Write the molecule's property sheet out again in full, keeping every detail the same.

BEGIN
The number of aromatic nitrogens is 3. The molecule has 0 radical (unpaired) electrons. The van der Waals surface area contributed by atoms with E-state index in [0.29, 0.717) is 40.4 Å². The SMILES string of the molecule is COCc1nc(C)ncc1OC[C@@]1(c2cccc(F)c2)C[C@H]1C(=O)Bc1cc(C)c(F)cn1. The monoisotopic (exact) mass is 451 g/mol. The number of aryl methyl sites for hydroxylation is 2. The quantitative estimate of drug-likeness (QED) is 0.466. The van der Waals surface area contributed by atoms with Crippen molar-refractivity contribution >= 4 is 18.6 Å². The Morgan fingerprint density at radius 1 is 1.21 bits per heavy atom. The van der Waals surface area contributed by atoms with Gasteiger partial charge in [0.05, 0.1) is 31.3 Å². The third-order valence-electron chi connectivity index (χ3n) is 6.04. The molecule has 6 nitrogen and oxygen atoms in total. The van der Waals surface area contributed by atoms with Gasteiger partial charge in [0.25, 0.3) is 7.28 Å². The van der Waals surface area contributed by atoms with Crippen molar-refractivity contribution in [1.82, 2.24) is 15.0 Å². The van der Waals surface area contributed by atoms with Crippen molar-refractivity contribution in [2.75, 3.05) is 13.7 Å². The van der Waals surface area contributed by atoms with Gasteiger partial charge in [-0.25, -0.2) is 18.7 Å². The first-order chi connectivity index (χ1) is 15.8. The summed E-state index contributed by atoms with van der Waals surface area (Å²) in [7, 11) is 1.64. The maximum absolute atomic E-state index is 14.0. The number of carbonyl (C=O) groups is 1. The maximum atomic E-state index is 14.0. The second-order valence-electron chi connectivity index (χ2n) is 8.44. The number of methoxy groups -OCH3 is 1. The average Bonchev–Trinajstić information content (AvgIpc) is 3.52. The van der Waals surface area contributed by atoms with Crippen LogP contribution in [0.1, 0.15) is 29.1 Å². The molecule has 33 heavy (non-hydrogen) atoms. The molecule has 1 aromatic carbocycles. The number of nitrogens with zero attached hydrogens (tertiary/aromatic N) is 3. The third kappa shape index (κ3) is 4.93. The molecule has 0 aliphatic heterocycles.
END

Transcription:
The number of aromatic nitrogens is 3. The molecule has 0 radical (unpaired) electrons. The van der Waals surface area contributed by atoms with E-state index in [0.29, 0.717) is 40.4 Å². The SMILES string of the molecule is COCc1nc(C)ncc1OC[C@@]1(c2cccc(F)c2)C[C@H]1C(=O)Bc1cc(C)c(F)cn1. The monoisotopic (exact) mass is 451 g/mol. The number of aryl methyl sites for hydroxylation is 2. The quantitative estimate of drug-likeness (QED) is 0.466. The van der Waals surface area contributed by atoms with Crippen molar-refractivity contribution >= 4 is 18.6 Å². The Morgan fingerprint density at radius 1 is 1.21 bits per heavy atom. The van der Waals surface area contributed by atoms with Gasteiger partial charge in [0.05, 0.1) is 31.3 Å². The third-order valence-electron chi connectivity index (χ3n) is 6.04. The molecule has 6 nitrogen and oxygen atoms in total. The van der Waals surface area contributed by atoms with Gasteiger partial charge in [0.25, 0.3) is 7.28 Å². The van der Waals surface area contributed by atoms with Crippen molar-refractivity contribution in [1.82, 2.24) is 15.0 Å². The van der Waals surface area contributed by atoms with Crippen molar-refractivity contribution in [2.75, 3.05) is 13.7 Å². The van der Waals surface area contributed by atoms with Gasteiger partial charge in [-0.25, -0.2) is 18.7 Å². The first-order chi connectivity index (χ1) is 15.8. The summed E-state index contributed by atoms with van der Waals surface area (Å²) in [7, 11) is 1.64. The maximum absolute atomic E-state index is 14.0. The number of carbonyl (C=O) groups is 1. The maximum atomic E-state index is 14.0. The second-order valence-electron chi connectivity index (χ2n) is 8.44. The number of methoxy groups -OCH3 is 1. The average Bonchev–Trinajstić information content (AvgIpc) is 3.52. The van der Waals surface area contributed by atoms with Crippen LogP contribution in [0.1, 0.15) is 29.1 Å². The molecule has 33 heavy (non-hydrogen) atoms. The molecule has 1 aromatic carbocycles. The number of nitrogens with zero attached hydrogens (tertiary/aromatic N) is 3. The third kappa shape index (κ3) is 4.93. The molecule has 0 aliphatic heterocycles.